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How do we make decisions? Where does ERM fit?

decisionsHow do you make decisions in your personal life?

How do you decide where to live, which car to buy, and where to go for lunch?

For many of us, the last is the most difficult decision to make in a day!

So let’s think about it.

It’s lunch time. Even if your watch didn’t tell you, your stomach is loud.

The first decision is whether you are going to eat at all.

Can you afford the time? Can you afford not to eat, given what lies ahead in your day?

What can you get done if you skip lunch? What will suffer if you don’t?

Did you bring your lunch to work? That would provide a compromise solution: eat while you work. Do you really want to do that and risk getting stains on your papers? Is it accepted behavior or will you be forced to leave your workspace for a lunch room or similar – in which case, time might be saved but the idea of eating and working may not be achieved.

If you have to get some lunch, where do you go?

Do you go where you love the food, or where you can get a quick bite of so-so flavor and be back at work promptly, or do you go somewhere where the food is just OK but at least is relatively quick?

Or, do you gather up some colleagues and have a lunch together? This may help with team spirit and other objectives but would take longer. Maybe your colleagues ‘expect’ you to go with them and failing to do so will affect your relationship with them.

Can you afford the time, given how much work you have and the deadlines given you by your boss?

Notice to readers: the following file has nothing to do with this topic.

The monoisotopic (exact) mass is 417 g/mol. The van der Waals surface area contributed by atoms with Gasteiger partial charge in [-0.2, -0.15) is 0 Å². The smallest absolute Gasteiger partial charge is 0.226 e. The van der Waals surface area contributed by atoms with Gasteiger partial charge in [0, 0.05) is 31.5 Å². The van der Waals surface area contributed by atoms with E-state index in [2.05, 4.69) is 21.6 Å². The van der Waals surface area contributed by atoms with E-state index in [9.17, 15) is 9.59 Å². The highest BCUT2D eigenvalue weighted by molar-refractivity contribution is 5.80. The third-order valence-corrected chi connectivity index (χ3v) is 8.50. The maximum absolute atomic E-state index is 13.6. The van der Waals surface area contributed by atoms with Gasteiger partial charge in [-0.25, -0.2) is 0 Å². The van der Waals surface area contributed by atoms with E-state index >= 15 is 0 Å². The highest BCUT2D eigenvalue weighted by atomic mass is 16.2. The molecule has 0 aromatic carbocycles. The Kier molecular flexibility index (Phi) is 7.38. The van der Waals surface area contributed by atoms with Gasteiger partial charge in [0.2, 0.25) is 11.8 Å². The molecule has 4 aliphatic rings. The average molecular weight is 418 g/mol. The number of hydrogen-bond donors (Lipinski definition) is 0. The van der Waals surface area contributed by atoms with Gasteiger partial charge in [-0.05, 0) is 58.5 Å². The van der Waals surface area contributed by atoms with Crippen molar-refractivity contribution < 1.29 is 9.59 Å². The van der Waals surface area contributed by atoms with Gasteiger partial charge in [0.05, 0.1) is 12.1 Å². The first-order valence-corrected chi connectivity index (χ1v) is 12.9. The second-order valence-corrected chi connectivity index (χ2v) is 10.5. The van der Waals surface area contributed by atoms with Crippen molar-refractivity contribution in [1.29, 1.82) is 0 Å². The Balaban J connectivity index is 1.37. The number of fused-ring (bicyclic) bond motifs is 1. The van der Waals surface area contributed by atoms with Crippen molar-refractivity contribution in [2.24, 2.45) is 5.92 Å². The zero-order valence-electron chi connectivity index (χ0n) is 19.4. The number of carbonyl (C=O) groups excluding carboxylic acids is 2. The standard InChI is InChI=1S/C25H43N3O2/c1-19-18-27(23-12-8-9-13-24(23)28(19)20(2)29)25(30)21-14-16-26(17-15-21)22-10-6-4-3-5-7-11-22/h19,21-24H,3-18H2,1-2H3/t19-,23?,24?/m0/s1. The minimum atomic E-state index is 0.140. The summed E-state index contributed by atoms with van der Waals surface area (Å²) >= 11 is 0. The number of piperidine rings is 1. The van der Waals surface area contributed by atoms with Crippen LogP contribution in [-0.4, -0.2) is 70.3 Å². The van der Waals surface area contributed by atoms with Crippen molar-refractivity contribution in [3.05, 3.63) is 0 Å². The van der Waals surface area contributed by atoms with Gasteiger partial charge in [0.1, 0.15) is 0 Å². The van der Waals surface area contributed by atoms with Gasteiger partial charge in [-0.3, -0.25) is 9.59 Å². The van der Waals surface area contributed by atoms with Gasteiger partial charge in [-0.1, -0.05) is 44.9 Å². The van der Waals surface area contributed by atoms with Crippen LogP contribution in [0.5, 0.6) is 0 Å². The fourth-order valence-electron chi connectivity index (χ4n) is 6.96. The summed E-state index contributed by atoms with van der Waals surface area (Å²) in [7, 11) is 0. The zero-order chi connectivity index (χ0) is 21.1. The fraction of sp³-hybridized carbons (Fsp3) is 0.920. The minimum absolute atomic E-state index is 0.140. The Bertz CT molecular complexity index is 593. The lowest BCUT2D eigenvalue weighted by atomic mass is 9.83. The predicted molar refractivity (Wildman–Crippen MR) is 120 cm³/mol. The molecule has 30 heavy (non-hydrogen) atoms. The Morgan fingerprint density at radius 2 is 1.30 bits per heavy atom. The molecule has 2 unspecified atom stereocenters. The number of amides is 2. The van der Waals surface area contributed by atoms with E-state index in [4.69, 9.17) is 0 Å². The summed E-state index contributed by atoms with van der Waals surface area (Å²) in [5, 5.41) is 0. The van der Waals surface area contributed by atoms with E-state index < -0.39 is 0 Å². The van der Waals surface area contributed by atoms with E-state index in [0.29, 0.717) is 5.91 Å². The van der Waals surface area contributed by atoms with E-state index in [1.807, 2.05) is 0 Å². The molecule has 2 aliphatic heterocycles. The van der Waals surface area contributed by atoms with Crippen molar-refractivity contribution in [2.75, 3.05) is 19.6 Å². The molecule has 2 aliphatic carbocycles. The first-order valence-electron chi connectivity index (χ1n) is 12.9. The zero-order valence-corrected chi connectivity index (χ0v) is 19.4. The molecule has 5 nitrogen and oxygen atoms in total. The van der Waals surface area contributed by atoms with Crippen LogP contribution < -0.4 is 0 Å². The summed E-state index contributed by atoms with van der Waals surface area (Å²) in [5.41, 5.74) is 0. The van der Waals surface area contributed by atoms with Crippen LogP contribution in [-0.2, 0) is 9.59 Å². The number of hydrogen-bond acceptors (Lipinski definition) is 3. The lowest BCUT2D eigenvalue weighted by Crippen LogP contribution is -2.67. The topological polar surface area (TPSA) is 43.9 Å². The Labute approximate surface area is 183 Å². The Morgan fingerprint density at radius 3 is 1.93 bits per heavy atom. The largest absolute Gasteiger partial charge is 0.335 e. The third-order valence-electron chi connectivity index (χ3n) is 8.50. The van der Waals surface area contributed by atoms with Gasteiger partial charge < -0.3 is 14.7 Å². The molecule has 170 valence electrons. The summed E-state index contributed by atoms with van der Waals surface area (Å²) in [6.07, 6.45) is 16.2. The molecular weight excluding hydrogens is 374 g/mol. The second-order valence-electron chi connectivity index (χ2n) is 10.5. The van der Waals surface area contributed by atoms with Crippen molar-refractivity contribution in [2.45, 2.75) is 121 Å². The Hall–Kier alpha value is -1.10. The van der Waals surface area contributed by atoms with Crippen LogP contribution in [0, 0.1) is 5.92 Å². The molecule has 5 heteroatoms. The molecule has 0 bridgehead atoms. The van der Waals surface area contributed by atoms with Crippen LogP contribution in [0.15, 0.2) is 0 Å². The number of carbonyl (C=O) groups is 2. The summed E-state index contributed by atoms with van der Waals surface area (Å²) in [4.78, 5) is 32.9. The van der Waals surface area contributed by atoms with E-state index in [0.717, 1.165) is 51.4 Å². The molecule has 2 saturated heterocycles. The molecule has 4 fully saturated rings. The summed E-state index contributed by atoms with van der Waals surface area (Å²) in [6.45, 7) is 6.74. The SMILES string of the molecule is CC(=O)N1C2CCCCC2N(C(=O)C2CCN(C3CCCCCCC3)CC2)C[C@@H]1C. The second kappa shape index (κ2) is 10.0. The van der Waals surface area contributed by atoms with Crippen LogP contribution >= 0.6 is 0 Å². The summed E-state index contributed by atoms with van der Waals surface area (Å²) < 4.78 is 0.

There’s more to the lunch issue (such as how will you get to the restaurant and when you should leave), but let’s leave it there.

What we did was consider our current situation and determine whether it was acceptable or not. We decided that it was not, because we needed (and wanted) to eat. The value of eating outweighed the loss of time (sorry, boss).

We then considered all the options, the benefits and downsides of each.

We made a decision.

Where was the risk manager with his list of potential harms?

Did we have a separate analysis of the risks from any analysis of the benefits (getting more work done, satisfying the boss, enjoying our food, and being ready for the rest of the day)?

What would you say if one of your colleagues responded to every suggestion about a restaurant by pointing out what could go wrong (bad food, food poisoning, delays getting back, unpleasant service, and so on)?

Would you say he or she was doing their job well and look for a separate colleague to identify and assess all the good things that might happen by going to this or that restaurant?

Can risk practitioners continue to be the voice of gloom and expect to be asked to join the CEO for lunch at his or her club?

I welcome your thoughts.

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Norman D. Marks, CPA, CRMA

Norman D. Marks is an Author, Evangelist and Mentor for Better Run Business, as well as an OCEG Fellow and Honorary Fellow of the Institute of Risk Management. Mr. Marks has been a practitioner and thought leader in internal audit, risk management, and governance for a long time. He has led large and small internal audit departments, been a Chief Risk Officer and Chief Compliance Officer, and managed IT Security and governance functions. Read more
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